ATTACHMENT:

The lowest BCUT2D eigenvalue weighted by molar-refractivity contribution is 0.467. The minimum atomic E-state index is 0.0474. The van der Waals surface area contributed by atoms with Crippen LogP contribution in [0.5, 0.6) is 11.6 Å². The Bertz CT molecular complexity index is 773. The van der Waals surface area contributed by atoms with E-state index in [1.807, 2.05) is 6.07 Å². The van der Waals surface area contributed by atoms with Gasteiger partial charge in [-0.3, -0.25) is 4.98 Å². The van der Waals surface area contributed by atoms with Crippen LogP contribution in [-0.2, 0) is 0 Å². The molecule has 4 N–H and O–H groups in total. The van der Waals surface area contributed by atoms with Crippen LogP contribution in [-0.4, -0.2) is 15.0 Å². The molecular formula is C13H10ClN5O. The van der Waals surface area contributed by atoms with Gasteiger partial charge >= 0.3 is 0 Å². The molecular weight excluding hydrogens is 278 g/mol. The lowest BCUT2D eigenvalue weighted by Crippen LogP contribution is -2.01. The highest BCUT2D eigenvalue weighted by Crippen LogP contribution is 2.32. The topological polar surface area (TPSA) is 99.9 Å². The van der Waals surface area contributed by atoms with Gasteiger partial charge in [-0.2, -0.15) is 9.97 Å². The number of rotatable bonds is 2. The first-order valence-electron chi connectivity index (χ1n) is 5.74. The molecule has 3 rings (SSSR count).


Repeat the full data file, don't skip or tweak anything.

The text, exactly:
The lowest BCUT2D eigenvalue weighted by molar-refractivity contribution is 0.467. The minimum atomic E-state index is 0.0474. The van der Waals surface area contributed by atoms with Crippen LogP contribution in [0.5, 0.6) is 11.6 Å². The Bertz CT molecular complexity index is 773. The van der Waals surface area contributed by atoms with E-state index in [1.807, 2.05) is 6.07 Å². The van der Waals surface area contributed by atoms with Gasteiger partial charge in [-0.3, -0.25) is 4.98 Å². The van der Waals surface area contributed by atoms with Crippen LogP contribution in [-0.2, 0) is 0 Å². The molecule has 4 N–H and O–H groups in total. The van der Waals surface area contributed by atoms with Crippen LogP contribution in [-0.4, -0.2) is 15.0 Å². The molecular formula is C13H10ClN5O. The van der Waals surface area contributed by atoms with Gasteiger partial charge >= 0.3 is 0 Å². The molecular weight excluding hydrogens is 278 g/mol. The lowest BCUT2D eigenvalue weighted by Crippen LogP contribution is -2.01. The highest BCUT2D eigenvalue weighted by Crippen LogP contribution is 2.32. The topological polar surface area (TPSA) is 99.9 Å². The van der Waals surface area contributed by atoms with Gasteiger partial charge in [-0.2, -0.15) is 9.97 Å². The number of rotatable bonds is 2. The first-order valence-electron chi connectivity index (χ1n) is 5.74. The molecule has 3 rings (SSSR count).